A diplomat’s perspective on ISIS

One of the speakers on our Crystal cruise, which included stops in Morocco, was Bill Clinton’s ambassador to Morocco, Marc Ginsberg. One of Ginsberg’s talks was on the situation with ISIS (see also the book Black Flags, which Ginsberg recommends for background and which I discuss in Vetting immigrants for terrorism potential).

Ginsberg talked about some of the wellsprings of Islamic jihad:

  • verses in the Koran
  • jihad tutorials on YouTube and Facebook
  • ISIS “media products” (20 per day), which these days are “mostly on tactical subjects, how to rent a truck to kill pedestrians, how to make bombs.”
  • thousands of hours of YouTube sermons by Anwar al-Awlaki, the U.S. citizen imam killed by a drone strike (the Week).
  • huge surpluses of young people generated by population growth in Islamic countries that have adopted European medical and resource exploitation technologies (chart for Morocco, which Ginsberg says has supplied quite a few volunteers for ISIS)

Most of these are not governmental, but Ginsberg, as a former government official, sees the role of governments and the U.S. government in particular as key. Qatar, the Saudis, and the Emiratis are financing “terrorists” (I don’t like to use the term, but Ginsberg did). The Obama Administration through “ignorance and determination to avoid responsibility” helped ISIS to grow. His former boss Bill Clinton is not entirely off the book; Ginsberg pointed out that the U.S. spent a huge amount of money and military power to establish Kosovo as a Muslim state within Europe. Now the kids and grandkids of the people whom we purportedly rescued are joining the jihad. Partly this is due to Saudi funding that is transforming Kosovo into a Wahhabi state.

Ginsberg is more impressed by the Trumpenfuhrer’s foreign policy than by Obama’s: “Trump gets an A+ for the liberation of Mosul.” It is unclear why this deserves an A because Ginsberg noted that, as in the movie Team America, liberation meant that “the city is now completely destroyed.” Trump also gets praise for “unshackling” the U.S. military compared to the “inept” Obama Administration.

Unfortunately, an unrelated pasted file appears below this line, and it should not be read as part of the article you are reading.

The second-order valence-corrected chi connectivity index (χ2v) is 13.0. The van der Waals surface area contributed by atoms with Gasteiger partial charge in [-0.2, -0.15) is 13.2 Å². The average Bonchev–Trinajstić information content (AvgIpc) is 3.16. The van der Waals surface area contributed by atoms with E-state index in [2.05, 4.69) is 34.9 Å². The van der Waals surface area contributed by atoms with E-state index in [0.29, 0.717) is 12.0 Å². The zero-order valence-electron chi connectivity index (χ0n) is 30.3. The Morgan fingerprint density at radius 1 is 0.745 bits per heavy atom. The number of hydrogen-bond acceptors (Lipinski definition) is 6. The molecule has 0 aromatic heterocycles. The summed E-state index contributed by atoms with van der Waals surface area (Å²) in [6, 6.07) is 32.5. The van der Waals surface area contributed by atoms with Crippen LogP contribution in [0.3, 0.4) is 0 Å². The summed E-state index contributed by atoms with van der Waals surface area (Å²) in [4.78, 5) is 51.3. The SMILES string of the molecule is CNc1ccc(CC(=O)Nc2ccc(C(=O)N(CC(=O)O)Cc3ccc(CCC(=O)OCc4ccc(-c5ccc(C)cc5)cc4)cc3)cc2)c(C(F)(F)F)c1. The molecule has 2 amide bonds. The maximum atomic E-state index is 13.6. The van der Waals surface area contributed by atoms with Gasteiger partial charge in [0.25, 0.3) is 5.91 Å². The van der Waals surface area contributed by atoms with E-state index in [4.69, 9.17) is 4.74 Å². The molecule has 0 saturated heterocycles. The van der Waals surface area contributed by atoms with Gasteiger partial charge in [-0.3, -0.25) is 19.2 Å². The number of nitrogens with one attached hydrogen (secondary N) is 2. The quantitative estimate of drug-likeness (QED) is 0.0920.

Despite Trump having taken up residence in the Reich Chancellery, Ginsberg says that ISIS is now doing pretty well. They’ve turned the Sinai into a “killing field for the Egyptian military” and are generally poised to take over the Sinai.

As with most smart people, Ginsberg is better at describing the history of a problem than at coming up with solutions. He would like to see Google and Facebook forced to remove jihad-related content, which he says is a violation of their current terms of use. Unfortunately the companies don’t care until there is some negative financial consequence, e.g., corporate America pulling ads. More problematic to implement would be Ginsberg’s proposed ban on encrypted communication apps, which he says are critical to waging Islamic jihad. I can’t figure out how that would work since it is possible to get an Android phone that will accept apps from any source, right? Even if iPhones are completely locked down, what stops would-be jihadis from using unlocked Android phones and putting whatever applications they want on them?

It was an interesting talk to hear, but not an encouraging one.


  1. Suzanne Goode

    October 10, 2017 @ 12:42 pm


    Ginsberg claims that ISIS is taking over the Sinai. So I googled a hotel where our family stayed multiple times in the early 1990s (husband was with USAID in Cairo, about 4 hrs away by car), as it was close to Eilat (dolphin swim, aquarium, and clean water/food), and had a salt water pool and mini village with playground, etc., for our then-young children. It sounds as though it’s still a wonderful destination, in spite of the 2004 terrorist attack at the entrance: https://www.tripadvisor.com/Hotel_Review-g297557-d1228401-Reviews-Taba_Hotel_and_Nelson_Village-Taba_Red_Sea_and_Sinai.html